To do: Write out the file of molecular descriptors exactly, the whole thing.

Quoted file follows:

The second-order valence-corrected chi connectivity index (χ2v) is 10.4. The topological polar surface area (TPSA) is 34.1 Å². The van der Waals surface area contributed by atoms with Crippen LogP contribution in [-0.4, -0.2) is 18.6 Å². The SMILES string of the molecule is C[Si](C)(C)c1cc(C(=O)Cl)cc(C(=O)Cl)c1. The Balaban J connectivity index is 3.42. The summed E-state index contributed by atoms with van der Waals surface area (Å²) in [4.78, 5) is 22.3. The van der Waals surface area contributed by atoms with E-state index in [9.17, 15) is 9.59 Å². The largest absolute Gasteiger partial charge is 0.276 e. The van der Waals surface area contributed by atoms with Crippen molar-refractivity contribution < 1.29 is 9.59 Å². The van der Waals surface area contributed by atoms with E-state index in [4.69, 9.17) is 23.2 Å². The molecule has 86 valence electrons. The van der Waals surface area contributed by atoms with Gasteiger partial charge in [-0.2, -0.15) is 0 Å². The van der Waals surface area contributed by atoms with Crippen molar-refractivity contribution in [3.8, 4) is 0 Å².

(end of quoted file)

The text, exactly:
The second-order valence-corrected chi connectivity index (χ2v) is 10.4. The topological polar surface area (TPSA) is 34.1 Å². The van der Waals surface area contributed by atoms with Crippen LogP contribution in [-0.4, -0.2) is 18.6 Å². The SMILES string of the molecule is C[Si](C)(C)c1cc(C(=O)Cl)cc(C(=O)Cl)c1. The Balaban J connectivity index is 3.42. The summed E-state index contributed by atoms with van der Waals surface area (Å²) in [4.78, 5) is 22.3. The van der Waals surface area contributed by atoms with E-state index in [9.17, 15) is 9.59 Å². The largest absolute Gasteiger partial charge is 0.276 e. The van der Waals surface area contributed by atoms with Crippen molar-refractivity contribution < 1.29 is 9.59 Å². The van der Waals surface area contributed by atoms with E-state index in [4.69, 9.17) is 23.2 Å². The molecule has 86 valence electrons. The van der Waals surface area contributed by atoms with Gasteiger partial charge in [-0.2, -0.15) is 0 Å². The van der Waals surface area contributed by atoms with Crippen molar-refractivity contribution in [3.8, 4) is 0 Å².